You do not vote up or down because it does not fall under the above criteria.

The answer was "meh", not great, not terrible, just answered your question = accept but not vote.


Does "good" = "helpful" in the context of an answer?

The two words can sometimes be synonymous in describing an answer, and sometimes not.

Here's how I see it:

  • A "good" answer will be both "helpful" and "good". It's good for reasons such as providing plenty of info, alternative approaches, diagrams, etc, and those reasons will very likely also make it "helpful".
  • A "helpful" answer isn't necessarily a "good" one, it can be helpful just saying "click this link" and the link goes to a blog post with lot's of great info. The answer was helpful, but not a "good" answer.
  • Yes, I understand they are two distinctive actions. However I think they are distinctive for all situations other than if you are the OP and are accepting an answer to your own question. Accepting an answer = "it is the best answer to their question" = upvote. I see no reason why you as the OP can't upvote any other answer to your question, just, the one that you decide 'has' answered it implies an upvote. Not confused. If it's a poor answer and you know it is, then don't accept it! Down-vote it! – sarin Aug 4 '15 at 13:08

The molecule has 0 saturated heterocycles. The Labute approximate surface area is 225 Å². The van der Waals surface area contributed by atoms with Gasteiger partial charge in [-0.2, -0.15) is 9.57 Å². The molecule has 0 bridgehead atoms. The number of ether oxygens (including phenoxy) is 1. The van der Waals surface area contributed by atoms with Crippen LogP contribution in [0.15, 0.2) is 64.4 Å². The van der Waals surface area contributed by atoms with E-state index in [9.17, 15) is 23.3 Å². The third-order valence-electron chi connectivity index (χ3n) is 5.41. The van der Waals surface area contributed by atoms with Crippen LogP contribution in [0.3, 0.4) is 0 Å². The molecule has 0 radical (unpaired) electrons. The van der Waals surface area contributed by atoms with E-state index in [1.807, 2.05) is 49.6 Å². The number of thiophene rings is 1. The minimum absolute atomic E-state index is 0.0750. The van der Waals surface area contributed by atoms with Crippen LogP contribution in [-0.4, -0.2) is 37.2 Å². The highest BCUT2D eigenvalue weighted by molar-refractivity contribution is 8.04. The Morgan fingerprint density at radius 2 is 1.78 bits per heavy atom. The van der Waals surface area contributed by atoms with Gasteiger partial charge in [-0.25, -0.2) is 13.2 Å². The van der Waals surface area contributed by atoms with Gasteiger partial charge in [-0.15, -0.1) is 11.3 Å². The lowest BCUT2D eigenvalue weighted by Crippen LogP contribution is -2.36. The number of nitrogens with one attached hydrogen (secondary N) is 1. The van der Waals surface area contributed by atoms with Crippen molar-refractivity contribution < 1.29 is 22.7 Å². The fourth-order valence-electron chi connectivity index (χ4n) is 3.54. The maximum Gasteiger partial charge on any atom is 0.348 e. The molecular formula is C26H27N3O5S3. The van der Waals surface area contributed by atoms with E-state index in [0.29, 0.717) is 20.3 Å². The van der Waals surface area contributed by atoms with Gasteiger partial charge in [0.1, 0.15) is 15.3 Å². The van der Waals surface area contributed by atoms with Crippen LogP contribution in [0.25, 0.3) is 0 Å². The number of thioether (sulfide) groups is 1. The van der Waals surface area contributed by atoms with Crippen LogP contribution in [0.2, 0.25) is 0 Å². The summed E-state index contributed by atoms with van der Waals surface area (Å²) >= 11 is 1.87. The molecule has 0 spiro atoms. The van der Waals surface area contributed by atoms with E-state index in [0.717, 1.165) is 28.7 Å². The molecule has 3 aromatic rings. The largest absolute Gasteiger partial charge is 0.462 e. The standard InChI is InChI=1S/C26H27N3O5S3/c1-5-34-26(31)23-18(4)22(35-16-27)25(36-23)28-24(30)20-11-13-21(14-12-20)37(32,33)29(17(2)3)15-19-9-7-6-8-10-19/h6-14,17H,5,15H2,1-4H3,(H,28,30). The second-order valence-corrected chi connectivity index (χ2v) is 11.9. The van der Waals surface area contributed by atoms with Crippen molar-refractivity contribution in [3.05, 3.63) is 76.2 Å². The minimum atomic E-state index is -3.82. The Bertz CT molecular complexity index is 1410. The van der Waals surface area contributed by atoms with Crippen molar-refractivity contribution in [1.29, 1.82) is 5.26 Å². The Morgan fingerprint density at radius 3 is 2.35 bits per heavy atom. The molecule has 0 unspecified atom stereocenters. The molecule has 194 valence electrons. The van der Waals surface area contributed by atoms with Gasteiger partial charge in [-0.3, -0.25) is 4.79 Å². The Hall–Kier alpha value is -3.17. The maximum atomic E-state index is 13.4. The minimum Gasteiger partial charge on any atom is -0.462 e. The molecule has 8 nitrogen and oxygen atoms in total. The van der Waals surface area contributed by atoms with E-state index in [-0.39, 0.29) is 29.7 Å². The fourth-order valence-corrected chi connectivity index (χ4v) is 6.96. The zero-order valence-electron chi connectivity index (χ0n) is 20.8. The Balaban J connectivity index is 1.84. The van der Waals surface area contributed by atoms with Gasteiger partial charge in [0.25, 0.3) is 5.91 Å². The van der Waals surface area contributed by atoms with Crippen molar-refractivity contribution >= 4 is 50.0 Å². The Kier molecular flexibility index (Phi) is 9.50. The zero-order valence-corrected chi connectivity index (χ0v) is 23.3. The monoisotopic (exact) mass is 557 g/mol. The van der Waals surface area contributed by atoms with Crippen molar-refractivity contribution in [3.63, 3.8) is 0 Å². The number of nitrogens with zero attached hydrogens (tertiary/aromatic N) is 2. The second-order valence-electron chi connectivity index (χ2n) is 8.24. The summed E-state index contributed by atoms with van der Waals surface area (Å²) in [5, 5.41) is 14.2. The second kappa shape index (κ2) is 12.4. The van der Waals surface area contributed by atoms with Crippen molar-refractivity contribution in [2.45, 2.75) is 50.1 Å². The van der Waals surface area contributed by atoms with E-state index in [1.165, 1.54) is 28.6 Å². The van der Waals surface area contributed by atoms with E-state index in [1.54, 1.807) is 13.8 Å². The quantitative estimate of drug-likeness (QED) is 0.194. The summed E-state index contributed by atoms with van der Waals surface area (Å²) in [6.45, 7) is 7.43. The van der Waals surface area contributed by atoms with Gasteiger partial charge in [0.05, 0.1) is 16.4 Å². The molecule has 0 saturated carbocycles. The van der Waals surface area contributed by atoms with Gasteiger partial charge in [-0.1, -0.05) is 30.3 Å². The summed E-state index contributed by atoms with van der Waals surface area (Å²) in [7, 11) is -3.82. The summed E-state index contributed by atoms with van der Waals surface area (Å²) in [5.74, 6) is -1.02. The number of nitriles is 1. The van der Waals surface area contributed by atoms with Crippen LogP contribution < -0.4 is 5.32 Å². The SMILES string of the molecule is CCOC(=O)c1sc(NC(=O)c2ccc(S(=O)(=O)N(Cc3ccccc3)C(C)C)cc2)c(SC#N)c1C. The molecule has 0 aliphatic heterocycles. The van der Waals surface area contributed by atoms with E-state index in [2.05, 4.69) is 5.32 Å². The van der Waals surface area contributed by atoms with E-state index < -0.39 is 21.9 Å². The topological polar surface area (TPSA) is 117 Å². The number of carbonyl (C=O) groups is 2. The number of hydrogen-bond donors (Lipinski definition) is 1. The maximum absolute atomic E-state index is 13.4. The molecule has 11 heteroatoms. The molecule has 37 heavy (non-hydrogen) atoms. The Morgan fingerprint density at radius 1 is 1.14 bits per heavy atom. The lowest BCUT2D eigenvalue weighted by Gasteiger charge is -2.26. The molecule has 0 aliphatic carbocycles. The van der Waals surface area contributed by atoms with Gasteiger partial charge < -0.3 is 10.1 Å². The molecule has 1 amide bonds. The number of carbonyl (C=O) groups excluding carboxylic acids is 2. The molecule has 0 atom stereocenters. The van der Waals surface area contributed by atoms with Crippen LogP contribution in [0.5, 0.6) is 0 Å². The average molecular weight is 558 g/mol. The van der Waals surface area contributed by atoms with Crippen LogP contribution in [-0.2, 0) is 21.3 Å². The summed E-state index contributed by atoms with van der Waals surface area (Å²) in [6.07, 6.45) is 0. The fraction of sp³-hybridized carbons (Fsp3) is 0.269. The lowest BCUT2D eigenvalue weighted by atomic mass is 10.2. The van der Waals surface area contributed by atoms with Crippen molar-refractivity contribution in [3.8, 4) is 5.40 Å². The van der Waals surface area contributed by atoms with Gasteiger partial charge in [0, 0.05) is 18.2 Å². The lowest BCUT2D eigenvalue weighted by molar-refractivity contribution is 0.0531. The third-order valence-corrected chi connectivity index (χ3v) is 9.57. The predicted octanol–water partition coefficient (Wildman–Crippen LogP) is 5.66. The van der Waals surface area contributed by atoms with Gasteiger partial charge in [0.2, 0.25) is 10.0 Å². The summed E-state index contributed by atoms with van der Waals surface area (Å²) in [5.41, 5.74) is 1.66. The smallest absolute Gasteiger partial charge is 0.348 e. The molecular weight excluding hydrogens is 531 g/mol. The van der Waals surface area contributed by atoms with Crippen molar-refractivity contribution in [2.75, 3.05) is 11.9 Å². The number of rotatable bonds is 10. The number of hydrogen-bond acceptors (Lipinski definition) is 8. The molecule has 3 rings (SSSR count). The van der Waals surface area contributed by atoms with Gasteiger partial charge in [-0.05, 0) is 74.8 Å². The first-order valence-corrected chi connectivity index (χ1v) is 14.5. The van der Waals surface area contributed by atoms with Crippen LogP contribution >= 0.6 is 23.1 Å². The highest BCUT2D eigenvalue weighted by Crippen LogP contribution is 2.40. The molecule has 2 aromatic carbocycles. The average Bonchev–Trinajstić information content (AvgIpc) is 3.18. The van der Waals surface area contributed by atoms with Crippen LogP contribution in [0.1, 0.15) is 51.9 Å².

• "If it's a poor answer and you know it is, then don't accept it! Down-vote it" That's not what I said, perhaps you read my answer too quickly because you disagree? If an answer "answers the question 100%" then accept it. But if that answer was weak, poor, etc, then don't upvote it. Also, "not upvoting" does not mean "downvote", it means "not upvoting". – James Aug 4 '15 at 13:12
  • "I see no reason why you as the OP can't upvote any other answer to your question" 1) because you need 15 rep and OP might not have 15 rep (it happens); and 2) because accept is not the same as upvote, even for OP of a question 3) when you answer and accept your own question – James Aug 4 '15 at 13:15
  • yes i get those edge cases, but that is veering away from my question. I have updated it to demonstrate that even the Stack help site is confused as an accepted question is synonymous with a helpful one. – sarin Aug 4 '15 at 13:23